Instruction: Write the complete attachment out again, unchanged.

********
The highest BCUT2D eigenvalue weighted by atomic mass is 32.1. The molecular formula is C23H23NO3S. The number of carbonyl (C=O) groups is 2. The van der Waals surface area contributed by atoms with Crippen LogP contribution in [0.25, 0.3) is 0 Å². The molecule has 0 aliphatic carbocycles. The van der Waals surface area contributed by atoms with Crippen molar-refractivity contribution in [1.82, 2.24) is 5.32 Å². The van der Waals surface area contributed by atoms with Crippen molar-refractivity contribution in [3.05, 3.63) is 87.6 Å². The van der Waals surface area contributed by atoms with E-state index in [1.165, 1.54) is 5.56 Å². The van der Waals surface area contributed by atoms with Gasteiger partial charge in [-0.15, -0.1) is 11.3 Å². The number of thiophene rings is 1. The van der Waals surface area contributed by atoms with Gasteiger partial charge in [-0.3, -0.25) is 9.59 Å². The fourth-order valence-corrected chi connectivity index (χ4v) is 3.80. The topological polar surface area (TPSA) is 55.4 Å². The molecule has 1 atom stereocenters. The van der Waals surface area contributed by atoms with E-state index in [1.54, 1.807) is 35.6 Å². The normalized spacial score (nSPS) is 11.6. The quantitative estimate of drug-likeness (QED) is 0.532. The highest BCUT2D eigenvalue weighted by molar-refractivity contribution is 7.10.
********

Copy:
The highest BCUT2D eigenvalue weighted by atomic mass is 32.1. The molecular formula is C23H23NO3S. The number of carbonyl (C=O) groups is 2. The van der Waals surface area contributed by atoms with Crippen LogP contribution in [0.25, 0.3) is 0 Å². The molecule has 0 aliphatic carbocycles. The van der Waals surface area contributed by atoms with Crippen molar-refractivity contribution in [1.82, 2.24) is 5.32 Å². The van der Waals surface area contributed by atoms with Crippen molar-refractivity contribution in [3.05, 3.63) is 87.6 Å². The van der Waals surface area contributed by atoms with E-state index in [1.165, 1.54) is 5.56 Å². The van der Waals surface area contributed by atoms with Gasteiger partial charge in [-0.15, -0.1) is 11.3 Å². The number of thiophene rings is 1. The van der Waals surface area contributed by atoms with Gasteiger partial charge in [-0.3, -0.25) is 9.59 Å². The fourth-order valence-corrected chi connectivity index (χ4v) is 3.80. The topological polar surface area (TPSA) is 55.4 Å². The molecule has 1 atom stereocenters. The van der Waals surface area contributed by atoms with E-state index in [1.54, 1.807) is 35.6 Å². The normalized spacial score (nSPS) is 11.6. The quantitative estimate of drug-likeness (QED) is 0.532. The highest BCUT2D eigenvalue weighted by molar-refractivity contribution is 7.10.